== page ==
In the previous post I shared ten false beliefs that lead to shame. You may have your own variation, and probably do.
Those are mine. Every one of those came right out of my journal.
Not that I actually believe them, but they are the lies the enemy hurls or has hurled at me over the years. And given the right set of circumstances, they can be very persuasive.
Maybe that’s why Jesus revealed Himself as the Truth (John 14:6). God knew it would take a personal relationship with Truth-as-a-Person to ever set us free from the lies of shame.
Read that last sentence again.
What I am about to share with you is not souped-up positive thinking or clicking your heels three times and mouthing something about home. It is based completely and only on a relationship with the Lord Jesus Christ. Nothing about what follows is true for you unless you know THE Truth, who is also THE (only) Way and THE (only) Life.
That said, as advertised, here are the Ten Truths of Grace in response to the Ten False Beliefs of Shame. And I offer as Exhibit A the life of the most shameless man in the Bible – Simon Peter.
1. I can be well without doing well.
The results aren’t nearly as important as the lessons learned and the relationships encountered.
Shame says, “If I do it, I must do it reasonably well.” Peter would beg to differ. He did nothing – nothing right prior to Pentecost. That is, except to drop his nets and follow Jesus. Everything else went from bad to sad. The dude couldn’t even fish or navigate a boat with any success after that. That’s why he, of all people, could encourage us to fix our hope completely on the grace that is to come (1 Peter 1:13).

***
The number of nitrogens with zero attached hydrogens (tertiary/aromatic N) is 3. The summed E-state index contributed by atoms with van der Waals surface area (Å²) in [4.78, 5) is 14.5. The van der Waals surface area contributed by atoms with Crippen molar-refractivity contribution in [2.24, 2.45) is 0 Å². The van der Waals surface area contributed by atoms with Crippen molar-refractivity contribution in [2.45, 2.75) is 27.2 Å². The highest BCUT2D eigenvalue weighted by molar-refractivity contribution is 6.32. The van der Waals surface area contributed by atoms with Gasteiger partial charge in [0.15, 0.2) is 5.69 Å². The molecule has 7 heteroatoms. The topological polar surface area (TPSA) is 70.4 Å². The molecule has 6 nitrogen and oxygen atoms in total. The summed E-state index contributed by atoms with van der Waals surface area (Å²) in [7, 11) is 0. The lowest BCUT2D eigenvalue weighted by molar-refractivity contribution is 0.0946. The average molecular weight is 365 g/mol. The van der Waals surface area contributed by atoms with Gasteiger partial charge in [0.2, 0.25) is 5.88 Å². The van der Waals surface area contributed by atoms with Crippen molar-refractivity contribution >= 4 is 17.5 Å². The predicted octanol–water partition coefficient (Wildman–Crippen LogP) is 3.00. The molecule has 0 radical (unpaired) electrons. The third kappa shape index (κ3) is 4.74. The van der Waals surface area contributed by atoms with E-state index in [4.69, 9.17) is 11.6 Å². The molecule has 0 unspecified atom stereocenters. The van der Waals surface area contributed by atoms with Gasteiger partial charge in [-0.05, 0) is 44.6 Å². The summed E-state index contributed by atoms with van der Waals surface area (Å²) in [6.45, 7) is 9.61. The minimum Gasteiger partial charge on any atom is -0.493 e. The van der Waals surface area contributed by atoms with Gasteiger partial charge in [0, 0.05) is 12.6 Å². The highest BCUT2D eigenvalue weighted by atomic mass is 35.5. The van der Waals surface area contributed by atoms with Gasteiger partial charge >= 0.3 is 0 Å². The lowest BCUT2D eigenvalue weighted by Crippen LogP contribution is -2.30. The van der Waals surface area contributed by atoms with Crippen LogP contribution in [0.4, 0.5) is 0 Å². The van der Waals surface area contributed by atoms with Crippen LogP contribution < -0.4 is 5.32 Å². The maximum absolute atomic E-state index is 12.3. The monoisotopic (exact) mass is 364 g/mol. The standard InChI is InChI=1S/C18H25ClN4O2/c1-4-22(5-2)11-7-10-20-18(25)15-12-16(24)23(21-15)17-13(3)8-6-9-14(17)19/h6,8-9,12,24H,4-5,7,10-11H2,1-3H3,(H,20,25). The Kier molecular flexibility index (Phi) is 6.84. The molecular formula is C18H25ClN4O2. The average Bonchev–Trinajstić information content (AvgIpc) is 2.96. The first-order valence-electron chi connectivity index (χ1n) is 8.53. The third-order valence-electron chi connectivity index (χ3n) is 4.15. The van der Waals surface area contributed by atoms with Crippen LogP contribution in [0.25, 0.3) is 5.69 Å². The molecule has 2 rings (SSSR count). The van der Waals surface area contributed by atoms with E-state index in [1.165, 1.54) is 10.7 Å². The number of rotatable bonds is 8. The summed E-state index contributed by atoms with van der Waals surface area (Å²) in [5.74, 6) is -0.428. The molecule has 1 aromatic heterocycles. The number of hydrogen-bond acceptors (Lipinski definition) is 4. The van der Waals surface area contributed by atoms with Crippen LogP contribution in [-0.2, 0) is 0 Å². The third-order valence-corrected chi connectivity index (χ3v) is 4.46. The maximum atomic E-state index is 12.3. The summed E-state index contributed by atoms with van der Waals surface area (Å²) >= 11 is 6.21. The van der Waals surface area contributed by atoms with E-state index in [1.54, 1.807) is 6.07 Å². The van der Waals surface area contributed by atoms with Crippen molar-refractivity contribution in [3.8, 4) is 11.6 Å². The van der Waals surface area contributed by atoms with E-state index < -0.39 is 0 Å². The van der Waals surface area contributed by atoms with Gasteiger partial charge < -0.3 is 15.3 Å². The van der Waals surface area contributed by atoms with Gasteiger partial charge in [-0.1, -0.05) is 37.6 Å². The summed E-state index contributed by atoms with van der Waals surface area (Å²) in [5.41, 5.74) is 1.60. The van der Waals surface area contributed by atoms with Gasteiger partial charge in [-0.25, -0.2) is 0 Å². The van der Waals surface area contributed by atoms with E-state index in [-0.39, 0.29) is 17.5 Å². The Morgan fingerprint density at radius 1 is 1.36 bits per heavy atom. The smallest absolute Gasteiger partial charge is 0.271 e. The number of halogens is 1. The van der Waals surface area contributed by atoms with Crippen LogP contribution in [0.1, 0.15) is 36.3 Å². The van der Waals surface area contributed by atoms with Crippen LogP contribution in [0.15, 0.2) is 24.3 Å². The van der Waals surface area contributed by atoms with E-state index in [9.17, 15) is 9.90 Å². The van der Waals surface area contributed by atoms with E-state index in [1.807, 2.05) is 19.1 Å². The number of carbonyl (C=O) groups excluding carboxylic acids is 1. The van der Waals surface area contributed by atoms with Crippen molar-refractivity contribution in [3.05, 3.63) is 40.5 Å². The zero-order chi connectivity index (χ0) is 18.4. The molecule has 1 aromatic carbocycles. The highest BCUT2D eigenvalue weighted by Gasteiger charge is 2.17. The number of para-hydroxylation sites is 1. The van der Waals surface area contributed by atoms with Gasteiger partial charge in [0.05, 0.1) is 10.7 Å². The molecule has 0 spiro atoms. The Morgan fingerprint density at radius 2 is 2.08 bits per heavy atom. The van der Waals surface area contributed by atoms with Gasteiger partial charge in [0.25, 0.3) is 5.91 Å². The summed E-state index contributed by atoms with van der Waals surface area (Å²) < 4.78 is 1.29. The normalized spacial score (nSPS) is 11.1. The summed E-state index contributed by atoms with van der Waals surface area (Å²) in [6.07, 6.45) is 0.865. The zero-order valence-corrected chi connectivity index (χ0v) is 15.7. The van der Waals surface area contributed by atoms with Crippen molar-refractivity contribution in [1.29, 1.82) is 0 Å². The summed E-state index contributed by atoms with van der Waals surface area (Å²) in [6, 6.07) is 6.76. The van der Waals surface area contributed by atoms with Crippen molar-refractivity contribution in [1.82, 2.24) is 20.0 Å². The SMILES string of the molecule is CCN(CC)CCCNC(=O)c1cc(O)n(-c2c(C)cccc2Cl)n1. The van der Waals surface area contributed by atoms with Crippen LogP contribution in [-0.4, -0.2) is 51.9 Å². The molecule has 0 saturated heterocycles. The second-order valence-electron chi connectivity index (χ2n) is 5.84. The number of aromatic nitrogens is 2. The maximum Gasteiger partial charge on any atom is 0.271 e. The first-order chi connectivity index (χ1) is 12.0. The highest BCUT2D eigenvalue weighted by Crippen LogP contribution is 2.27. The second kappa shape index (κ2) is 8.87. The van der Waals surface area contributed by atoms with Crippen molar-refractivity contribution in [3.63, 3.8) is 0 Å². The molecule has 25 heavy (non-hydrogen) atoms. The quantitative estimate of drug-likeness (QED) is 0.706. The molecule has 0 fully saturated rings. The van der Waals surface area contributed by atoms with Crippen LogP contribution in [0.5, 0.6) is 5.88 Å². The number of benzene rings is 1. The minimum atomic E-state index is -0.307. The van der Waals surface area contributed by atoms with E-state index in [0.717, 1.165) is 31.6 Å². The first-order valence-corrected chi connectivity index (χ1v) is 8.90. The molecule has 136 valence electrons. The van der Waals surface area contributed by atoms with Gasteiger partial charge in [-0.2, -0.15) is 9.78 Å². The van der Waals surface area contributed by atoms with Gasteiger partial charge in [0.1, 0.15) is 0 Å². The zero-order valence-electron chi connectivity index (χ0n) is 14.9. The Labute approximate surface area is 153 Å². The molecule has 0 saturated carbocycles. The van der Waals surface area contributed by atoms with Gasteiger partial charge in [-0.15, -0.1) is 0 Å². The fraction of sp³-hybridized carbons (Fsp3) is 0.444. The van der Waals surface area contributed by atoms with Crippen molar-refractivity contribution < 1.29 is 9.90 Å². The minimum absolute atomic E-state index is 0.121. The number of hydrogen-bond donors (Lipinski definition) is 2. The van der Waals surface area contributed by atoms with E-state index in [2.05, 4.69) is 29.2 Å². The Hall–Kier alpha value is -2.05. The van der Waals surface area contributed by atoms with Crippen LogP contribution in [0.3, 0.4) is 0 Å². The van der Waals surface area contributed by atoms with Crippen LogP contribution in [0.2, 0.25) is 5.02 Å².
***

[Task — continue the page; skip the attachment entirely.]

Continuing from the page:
2. Perfection is the result of faith, not performance.
If I do it reasonably well today, that is no guarantee that I will do it better tomorrow.
In spite of our expectations, maturity and growth have never taken place in a linear fashion. Peter went from accepting Jesus to following Jesus to failing Jesus to confessing Jesus to stupidly advising Jesus to denying Jesus to loving Jesus to proclaiming Jesus in the power of the Holy Spirit. Want to build a discipleship curriculum around that? But whatever else Peter struggled with, he struggled toward Christ, knowing that Jesus could be trusted.
3. Growth is the result of transformation, not transactions.
The evidence I am growing is found in a myriad of measurable and immeasurable ways.
Peter saw this firsthand with the ministry of Jesus – when many of Jesus’ disciples turned their backs on Him. “Will you go too?” Jesus asked the Twelve.
“Lord, to whom shall we go? You have the words of eternal life,” Peter replied (John 6:68).
Then there was that pesky little church growth issue. Peter went from pastoring a megachurch of thousands to a starving, fledgeling little band of hangers-on in Jerusalem after the persecution hit. So was he a success or failure? Especially considering that the thousands who scattered took the gospel and transformed the world.
4. My validation is based on the graceful pleasure of God, not on any measure of performance.